A larger-scale overview published in 2000 by Shanna Swan and colleagues confirmed and reinforced the 1992 findings reported by Carlsen and colleagues. The original dataset was expanded to a total of 101 sources published between 1934 and 1996. After controlling for possible confounding factors, the overall decline in sperm count over that 62-year interval was virtually identical to that reported by Carlsen and colleagues. However, data analysed in that previous study came predominantly from Europe and North America, whereas Swan and her team were able to include more information from non-Western countries. Separate analyses confirmed that marked declines had occurred in both the USA and Europe, whereas studies from other countries showed no downward trend. It therefore seemed that the decline was linked to industrialization.

Adapted from a figure in Huang et al. 2017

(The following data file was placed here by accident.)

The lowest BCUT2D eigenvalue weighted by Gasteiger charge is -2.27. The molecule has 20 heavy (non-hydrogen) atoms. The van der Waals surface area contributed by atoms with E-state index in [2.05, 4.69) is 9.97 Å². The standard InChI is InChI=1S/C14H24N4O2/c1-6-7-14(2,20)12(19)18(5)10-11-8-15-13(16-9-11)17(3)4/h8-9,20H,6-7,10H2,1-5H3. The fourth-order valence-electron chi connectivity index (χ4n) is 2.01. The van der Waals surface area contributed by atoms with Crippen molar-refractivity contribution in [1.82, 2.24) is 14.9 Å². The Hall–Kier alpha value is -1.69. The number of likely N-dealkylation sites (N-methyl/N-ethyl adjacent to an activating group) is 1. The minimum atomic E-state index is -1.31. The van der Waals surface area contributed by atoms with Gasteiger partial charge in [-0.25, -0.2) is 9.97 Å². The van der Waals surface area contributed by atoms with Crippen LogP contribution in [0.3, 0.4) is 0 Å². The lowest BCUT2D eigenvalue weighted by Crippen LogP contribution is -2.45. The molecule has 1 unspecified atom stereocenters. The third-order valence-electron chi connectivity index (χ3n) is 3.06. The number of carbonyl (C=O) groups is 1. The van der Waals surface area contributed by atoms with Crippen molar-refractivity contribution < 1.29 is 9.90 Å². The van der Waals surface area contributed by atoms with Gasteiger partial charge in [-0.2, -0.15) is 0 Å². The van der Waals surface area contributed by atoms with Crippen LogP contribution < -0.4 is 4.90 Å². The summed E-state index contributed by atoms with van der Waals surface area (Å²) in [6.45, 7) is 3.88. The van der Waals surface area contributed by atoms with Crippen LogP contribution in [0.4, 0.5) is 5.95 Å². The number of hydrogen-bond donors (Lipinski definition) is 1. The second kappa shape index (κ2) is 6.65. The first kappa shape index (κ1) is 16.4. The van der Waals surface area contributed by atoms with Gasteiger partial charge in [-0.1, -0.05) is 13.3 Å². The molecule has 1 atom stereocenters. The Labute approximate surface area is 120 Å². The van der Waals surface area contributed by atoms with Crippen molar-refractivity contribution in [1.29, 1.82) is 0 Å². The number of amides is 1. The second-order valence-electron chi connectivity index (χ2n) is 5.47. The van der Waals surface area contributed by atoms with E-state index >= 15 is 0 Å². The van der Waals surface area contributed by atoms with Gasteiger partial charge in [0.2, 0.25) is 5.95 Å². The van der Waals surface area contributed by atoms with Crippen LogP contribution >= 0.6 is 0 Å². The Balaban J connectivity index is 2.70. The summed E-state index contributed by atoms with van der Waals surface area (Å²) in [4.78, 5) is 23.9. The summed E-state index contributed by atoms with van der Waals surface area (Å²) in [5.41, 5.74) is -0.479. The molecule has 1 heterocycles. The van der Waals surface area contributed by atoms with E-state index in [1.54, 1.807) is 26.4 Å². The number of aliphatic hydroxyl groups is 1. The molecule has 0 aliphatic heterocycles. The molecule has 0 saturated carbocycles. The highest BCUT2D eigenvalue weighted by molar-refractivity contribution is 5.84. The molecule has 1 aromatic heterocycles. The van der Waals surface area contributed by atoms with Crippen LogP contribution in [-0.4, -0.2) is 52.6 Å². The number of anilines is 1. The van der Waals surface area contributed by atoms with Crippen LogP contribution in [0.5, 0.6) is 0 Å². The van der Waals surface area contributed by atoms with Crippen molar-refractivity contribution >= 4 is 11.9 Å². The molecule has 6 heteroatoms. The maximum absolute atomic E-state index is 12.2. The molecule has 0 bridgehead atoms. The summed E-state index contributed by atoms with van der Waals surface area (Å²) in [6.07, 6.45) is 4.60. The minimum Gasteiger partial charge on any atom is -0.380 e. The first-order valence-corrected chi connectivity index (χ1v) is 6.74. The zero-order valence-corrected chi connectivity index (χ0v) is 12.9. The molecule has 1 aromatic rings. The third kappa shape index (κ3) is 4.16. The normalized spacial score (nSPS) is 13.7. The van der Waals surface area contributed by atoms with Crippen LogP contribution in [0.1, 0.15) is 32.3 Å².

Declining semen quality in Hunan Province, China over the 15-year period 2001-2015. Marked declines in total sperm counts (left) and in percentage of sperms with normal morphology (center) are evident; but progressive sperm motility (right) shows little change.
Source: Adapted from a figure in Huang et al. 2017

Most recently, in a 2017 paper, Chuan Huang and colleagues reported results of semen analysis for 30,636 young sperm donors in Hunan Province, China for 2001-2015. Median values for total sperm counts showed a highly significant decline over that 15-year period from 182 to 119 million per ejaculate. Alarmingly, the proportion of qualified donors fell by two thirds from 56% in 2001 to 18% in 2015. This study is important because it clearly shows that declining sperm counts are also occurring in Asia.

Adapted from a figure in Sengupta et al. 2016
Overview of reported sperm counts for 1980-2015. The upper row shows a clear downward trend in North America (left), with a marked decline between 1980-1985 and 2010-2015 (right), whereas there was relatively little change in South America over the same period (lower row).